Alloplasts or synthetic graft materials such as bioactive glass are osteoconductive, composed entirely of elements naturally occurring in the bodyv (silica, calcium, phosphorous, oxygen and sodium) bonds directly to bone tissue and soft-tissue. [11]

Once implanted, bioactive glass leaches ions into the surrounding tissue as sodium in the glass begins to exchange with hydrogen in the tissue fluids, calcium and phosphorous also leach out into the tissues leaving behind a silica-gel layer. The calcium and phosphorous are redeposited, leading to the formation of a hydroxyl-carbonate apatite layer. This is very similar in composition to that of the mineral phase of bone and includes organic components such as collagen fibers, which are incorporated into the structure. [12]

In this study, the soft- and hard-tissue response to bioactive glass and DFDBA in the treatment of intrabony defects periodontal defects was evaluated.


   Materials and Methods Top


Ten patients (4 females and 6 males) with age ranging from 21 to 45 and exhibiting at least a pair of contra lateral vertical osseous defects were recruited into the study. Patients suffering from any systemic disease, pregnancy, lactation, under any medication and who underwent any periodontal therapy were excluded. Once the patient was included into the study, the entire study protocol was explained in detail, after which a consent form was signed.

All patients received complete scaling and root planning and oral hygiene instructions prior to surgical treatment.

The following clinical and radiological parameters were recorded at baseline, 3 months, 6 months and 12 months after the surgery.

Figure 1: Pre-operative pocket depth and clinical attachment level measurements

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Radiographic assessments of percentage bone fill

Intra-oral periapical radiographs of each defect site with millimeter grid in place were obtained using long cone/paralleling radiographic technique. Radiographs were taken at baseline, 3 months, 6 months and 12 months and were measured with the help of the formula:



Patients with residual probing depths that remained ≥6 mm were continued into the surgical phase of treatment.

Surgery protocol

Surgical procedures were performed under aseptic conditions with administration of local anesthesia. Sulcular incisions were given and full thickness mucoperiosteal flap was elevated. Defect sites were thoroughly scaled and root planed and all granulomatous tissue was removed [Figure 2]. Defect on one-side was treated with DFDBA (Grafton) ® in putty form and on the other side with bioactive glass (PerioGlas) ® [Figure 3]. Flaps were repositioned and closed by using 4-0 black silk interrupted sutures [Figure 4].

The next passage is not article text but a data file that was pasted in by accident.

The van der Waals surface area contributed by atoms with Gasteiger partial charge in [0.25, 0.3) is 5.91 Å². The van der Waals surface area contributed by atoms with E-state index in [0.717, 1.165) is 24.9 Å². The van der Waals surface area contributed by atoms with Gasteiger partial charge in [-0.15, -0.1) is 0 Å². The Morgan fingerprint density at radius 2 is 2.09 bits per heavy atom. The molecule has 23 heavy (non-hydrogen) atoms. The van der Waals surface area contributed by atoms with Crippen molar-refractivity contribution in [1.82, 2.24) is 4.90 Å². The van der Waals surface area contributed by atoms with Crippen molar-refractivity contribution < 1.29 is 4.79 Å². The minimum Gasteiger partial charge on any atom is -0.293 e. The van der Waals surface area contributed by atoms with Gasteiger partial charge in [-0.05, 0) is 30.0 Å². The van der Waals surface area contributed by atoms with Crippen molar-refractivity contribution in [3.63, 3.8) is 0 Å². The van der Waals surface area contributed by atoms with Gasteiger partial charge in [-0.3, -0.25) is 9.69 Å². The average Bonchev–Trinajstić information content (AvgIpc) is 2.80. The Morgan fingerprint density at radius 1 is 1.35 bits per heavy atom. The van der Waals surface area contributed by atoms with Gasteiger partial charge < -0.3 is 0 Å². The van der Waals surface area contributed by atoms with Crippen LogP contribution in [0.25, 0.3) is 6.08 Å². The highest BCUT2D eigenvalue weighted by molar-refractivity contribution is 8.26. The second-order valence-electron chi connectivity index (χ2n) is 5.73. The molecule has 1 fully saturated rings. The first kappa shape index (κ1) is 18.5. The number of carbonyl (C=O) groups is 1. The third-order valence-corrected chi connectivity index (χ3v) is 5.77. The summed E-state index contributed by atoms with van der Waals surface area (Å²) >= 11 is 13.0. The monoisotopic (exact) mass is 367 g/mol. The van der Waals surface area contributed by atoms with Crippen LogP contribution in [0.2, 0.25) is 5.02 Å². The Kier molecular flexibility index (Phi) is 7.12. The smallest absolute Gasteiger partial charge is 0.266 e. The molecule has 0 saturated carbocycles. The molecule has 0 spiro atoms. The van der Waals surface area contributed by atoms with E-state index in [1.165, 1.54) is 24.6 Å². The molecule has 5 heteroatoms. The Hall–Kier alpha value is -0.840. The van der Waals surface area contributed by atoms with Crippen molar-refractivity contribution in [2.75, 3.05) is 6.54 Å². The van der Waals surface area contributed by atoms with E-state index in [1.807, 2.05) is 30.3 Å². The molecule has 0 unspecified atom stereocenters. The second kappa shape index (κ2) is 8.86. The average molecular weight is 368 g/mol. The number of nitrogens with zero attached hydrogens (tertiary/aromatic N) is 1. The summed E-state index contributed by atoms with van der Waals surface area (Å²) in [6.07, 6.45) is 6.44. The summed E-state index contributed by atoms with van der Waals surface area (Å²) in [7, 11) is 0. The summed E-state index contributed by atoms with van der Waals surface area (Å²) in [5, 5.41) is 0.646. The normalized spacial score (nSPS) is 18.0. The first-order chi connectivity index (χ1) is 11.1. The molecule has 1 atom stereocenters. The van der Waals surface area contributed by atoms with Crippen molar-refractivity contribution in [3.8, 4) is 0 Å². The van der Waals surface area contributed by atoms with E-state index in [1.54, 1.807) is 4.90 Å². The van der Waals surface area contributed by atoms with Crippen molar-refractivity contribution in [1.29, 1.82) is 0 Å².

Figure 2: Intrabony defects

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Figure 3: Placement of graft

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Figure 4: Sutures placed

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Post-operatively, subjects were instructed to take antibiotics and analgesics for 3 days and were advised to refrain from tooth brushing, flossing and interdental cleaning techniques in the treated area. At 1 week sutures and any plaque present in the area were removed and patients were asked to start brushing in the treated area.

A recall appointment was made at 3 month, 6 month, 9 months and 12 months. At these visits, professional prophylaxis and oral hygiene reinforcement were performed and clinical parameters recorded [Figure 5] and intraoral periapical radiographs taken [Figure 6] and [Figure 7].
Figure 5: 12 months post-operative pocket depth and clinical attachment level measurements

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Figure 6: Pre-operative and 12 months post-operative intra-oral periapical radiograph in relation to 16

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Figure 7: Pre-operative and 12 months post-operative intra-oral periapical radiograph in relation to 26

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Statistical analysis

Data was expressed as mean ± standard deviation of the parameters evaluated. In both groups, the parameters were evaluated at baseline, 3 rd month, 6 th month and 12 th month post-operatively. Comparisons were made within each group between baseline, 3 rd month, 6 th month and 12 th month evaluation using the one-way analysis of variance followed by Bonferroni test.


   Results Top


All 10 patients who were enrolled in the study returned for scheduled maintenance visits. Wound healing in the grafted areas was excellent.

Soft tissue measurements

The mean plaque index score was 1.67 ± 0.44 mm at baseline which was reduced gradually, i.e., 0.77 ± 0.44 mm (3 months), 0.51 ± 0.34 mm (6 months) and 0.40 ± 0.48 mm (12 months) post-operatively. Comparing to the baseline value, the reduction in plaque index score at different time intervals was statistically significant (P < 0.003) [Table 1].
Table 1: PI


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The baseline mean gingival index score was found 1.20 ± 0.42, which was reduced to 0.32 ± 0.52 (3 months), 0.40 ± 0.52 (6 months) and 0.40 ± 0.52 after 12 months post-operative. When compared to the baseline, the difference in mean gingival index score at different time intervals was highly significant (P < 0.005) [Table 2]. This improvement in gingival status may be attributed to the maintenance of optimum oral hygiene by the patient and frequent recall visits.